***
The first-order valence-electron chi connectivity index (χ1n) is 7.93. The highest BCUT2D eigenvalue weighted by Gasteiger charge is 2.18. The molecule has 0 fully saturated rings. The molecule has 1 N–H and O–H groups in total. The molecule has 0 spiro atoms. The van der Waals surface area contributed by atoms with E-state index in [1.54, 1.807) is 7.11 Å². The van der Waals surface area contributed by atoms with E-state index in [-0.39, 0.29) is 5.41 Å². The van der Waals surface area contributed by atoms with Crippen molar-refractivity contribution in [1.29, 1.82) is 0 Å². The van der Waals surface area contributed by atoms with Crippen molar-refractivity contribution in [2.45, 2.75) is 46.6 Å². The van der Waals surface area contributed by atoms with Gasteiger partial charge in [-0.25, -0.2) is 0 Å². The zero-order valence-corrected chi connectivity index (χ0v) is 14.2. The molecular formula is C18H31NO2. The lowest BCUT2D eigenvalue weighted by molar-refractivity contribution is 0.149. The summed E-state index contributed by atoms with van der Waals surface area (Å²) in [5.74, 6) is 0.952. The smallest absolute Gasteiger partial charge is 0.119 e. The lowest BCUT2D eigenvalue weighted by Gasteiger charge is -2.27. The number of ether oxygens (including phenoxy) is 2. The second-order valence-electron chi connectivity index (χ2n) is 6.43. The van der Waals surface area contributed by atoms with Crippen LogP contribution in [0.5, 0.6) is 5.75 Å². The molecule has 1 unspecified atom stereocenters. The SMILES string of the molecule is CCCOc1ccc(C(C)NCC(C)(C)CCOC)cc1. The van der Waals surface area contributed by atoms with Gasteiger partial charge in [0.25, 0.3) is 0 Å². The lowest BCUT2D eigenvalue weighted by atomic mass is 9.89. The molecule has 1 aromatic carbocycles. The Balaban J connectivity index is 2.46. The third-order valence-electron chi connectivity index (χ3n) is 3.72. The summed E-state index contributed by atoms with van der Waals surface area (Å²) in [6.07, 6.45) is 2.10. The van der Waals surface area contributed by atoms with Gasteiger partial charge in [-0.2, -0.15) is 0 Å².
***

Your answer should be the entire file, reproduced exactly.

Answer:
The first-order valence-electron chi connectivity index (χ1n) is 7.93. The highest BCUT2D eigenvalue weighted by Gasteiger charge is 2.18. The molecule has 0 fully saturated rings. The molecule has 1 N–H and O–H groups in total. The molecule has 0 spiro atoms. The van der Waals surface area contributed by atoms with E-state index in [1.54, 1.807) is 7.11 Å². The van der Waals surface area contributed by atoms with E-state index in [-0.39, 0.29) is 5.41 Å². The van der Waals surface area contributed by atoms with Crippen molar-refractivity contribution in [1.29, 1.82) is 0 Å². The van der Waals surface area contributed by atoms with Crippen molar-refractivity contribution in [2.45, 2.75) is 46.6 Å². The van der Waals surface area contributed by atoms with Gasteiger partial charge in [-0.25, -0.2) is 0 Å². The zero-order valence-corrected chi connectivity index (χ0v) is 14.2. The molecular formula is C18H31NO2. The lowest BCUT2D eigenvalue weighted by molar-refractivity contribution is 0.149. The summed E-state index contributed by atoms with van der Waals surface area (Å²) in [5.74, 6) is 0.952. The smallest absolute Gasteiger partial charge is 0.119 e. The lowest BCUT2D eigenvalue weighted by Gasteiger charge is -2.27. The number of ether oxygens (including phenoxy) is 2. The second-order valence-electron chi connectivity index (χ2n) is 6.43. The van der Waals surface area contributed by atoms with Crippen LogP contribution in [0.5, 0.6) is 5.75 Å². The molecule has 1 unspecified atom stereocenters. The SMILES string of the molecule is CCCOc1ccc(C(C)NCC(C)(C)CCOC)cc1. The van der Waals surface area contributed by atoms with Gasteiger partial charge in [0.25, 0.3) is 0 Å². The lowest BCUT2D eigenvalue weighted by atomic mass is 9.89. The molecule has 1 aromatic carbocycles. The Balaban J connectivity index is 2.46. The third-order valence-electron chi connectivity index (χ3n) is 3.72. The summed E-state index contributed by atoms with van der Waals surface area (Å²) in [6.07, 6.45) is 2.10. The van der Waals surface area contributed by atoms with Gasteiger partial charge in [-0.2, -0.15) is 0 Å².